The Financial Lives of the Poets by Jess Walter. I enjoyed the premise of this book way more than the execution. It told the story of Matt, a failed blogger and former newspaper reporter on the verge of losing his house and his family (due to a debt that’s not entirely his fault and it angered me how much of a pass the wife got on her responsibility in the whole situation, not to mention her cheating on him) and his failed attempt at dealing weed and the ramifications of his choices. Honestly, the parts of the book I found the most compelling were his financial and home life. I could not have cared less about the drug dealing. Or the terrible poetry that was weaved in. I did like the author’s writing style so I’m not giving up on him yet.
God Shaped Hole by Tiffanie DeBartolo. This was a reread for me. I read it years ago and had forgotten about it until Julie Murphy (author of Dumplin‘), who I follow on Instagram, posted a picture of it. I couldn’t remember exactly what the book was about so I figured I’d give it a shot again. Much more memorable this time around and I’m glad I reread it. The book is heartbreaking and sad and touches on the intensity of romantic love and feeling stuck and fractured parental relationships and, without actually mentioning it specifically, mental illness. Trixie and Jacob remind me of an older Violet and Finch (from All the Bright Places), if that helps give a picture of their relationship and the direction of the book. The author wrote another book, How To Kill A Rock Star, which you should also put on your radar.
I Am the Messenger by Markus Zusak. I’d had this book on my TBR for awhile but when one of your closest blogging friends can’t stop raving about it, you bump it up to the top of the list. You guys. So glad I did. What a phenomenal book. Not five stars because some of the plot felt choppy and unfinished, and the end was a little too rushed, but wow. Using playing cards to send cryptic messages to a directionless, kind of pathetic, underage cab driver who lives alone with an overly smelly dog to go out and do good in the world without him realizing exactly what he’s doing and the impact he’s having, but also making him suffer, made for a wonderfully different read. I love Zusak’s writing. He reminds me of an Australian John Green except not every book is about the longing of a teenage boy.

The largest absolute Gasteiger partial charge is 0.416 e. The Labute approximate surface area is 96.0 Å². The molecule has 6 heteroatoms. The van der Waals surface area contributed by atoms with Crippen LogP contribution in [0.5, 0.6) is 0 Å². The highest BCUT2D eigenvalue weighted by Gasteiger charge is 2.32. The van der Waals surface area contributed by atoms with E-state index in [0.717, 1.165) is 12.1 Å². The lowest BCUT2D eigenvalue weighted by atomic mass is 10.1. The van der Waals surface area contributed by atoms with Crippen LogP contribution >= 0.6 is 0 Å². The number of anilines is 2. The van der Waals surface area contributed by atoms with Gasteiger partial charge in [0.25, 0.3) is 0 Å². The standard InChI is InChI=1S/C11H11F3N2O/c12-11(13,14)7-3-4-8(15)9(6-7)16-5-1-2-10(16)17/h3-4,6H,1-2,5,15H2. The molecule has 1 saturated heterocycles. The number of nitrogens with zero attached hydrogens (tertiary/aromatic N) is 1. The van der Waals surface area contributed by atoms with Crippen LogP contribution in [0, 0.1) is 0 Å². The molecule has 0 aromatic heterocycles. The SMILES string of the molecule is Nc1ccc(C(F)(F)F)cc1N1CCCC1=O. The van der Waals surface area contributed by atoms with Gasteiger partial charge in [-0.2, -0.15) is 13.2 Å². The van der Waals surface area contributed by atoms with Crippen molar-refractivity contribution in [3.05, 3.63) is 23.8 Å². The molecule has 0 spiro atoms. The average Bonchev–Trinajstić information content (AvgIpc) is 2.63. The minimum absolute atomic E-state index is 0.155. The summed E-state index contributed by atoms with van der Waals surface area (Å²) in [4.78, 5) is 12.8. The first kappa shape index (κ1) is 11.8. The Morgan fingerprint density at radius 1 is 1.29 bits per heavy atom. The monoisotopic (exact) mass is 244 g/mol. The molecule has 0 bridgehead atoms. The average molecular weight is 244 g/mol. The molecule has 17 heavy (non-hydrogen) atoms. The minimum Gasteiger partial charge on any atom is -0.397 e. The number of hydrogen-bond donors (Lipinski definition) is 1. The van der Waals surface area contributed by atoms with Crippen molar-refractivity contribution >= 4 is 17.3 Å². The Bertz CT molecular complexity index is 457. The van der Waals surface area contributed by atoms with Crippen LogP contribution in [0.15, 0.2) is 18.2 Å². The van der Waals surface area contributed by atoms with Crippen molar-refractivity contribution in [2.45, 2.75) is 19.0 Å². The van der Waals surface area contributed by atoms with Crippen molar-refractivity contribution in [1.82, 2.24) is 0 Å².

Beneath the Bonfire by Nickolas Butler. OMG, I love this man’s writing. It’s just beautiful. I don’t even know what else to say about it. This book, unlike Shotgun Lovesongs, was a collection of short stories and yes, there were themes tying each one together, and yes, each one dealt with different moral issues, but each one of them could have been their own book. I’m glad, though, that he left them the way he did as it gives you more room to think about the characters and the endings and I feel that the impact was greater as a result of the brevity of the stories.
Definitely add: Beneath the Bonfire (even if you don’t like short stories. Trust me), God Shaped Hole, I Am the Messenger
Alrighty. Now that we made it through all of that, it’s your turn. Show us what you’ve got!
And now the giveaway! With the holidays upon us, Steph and I decided we wanted to give you a present and also, donate to a charity on your behalf. Because giving and receiving are not mutually exclusive. So one lucky winner will receive a $25 gift card to Amazon so they can buy books. And we’ll give $25 on your behalf to Project Night Night, which is a charity that provides free Night Night Packages to homeless children. Night Night packages contain a new security blanket, a children’s book, and a stuffed animal.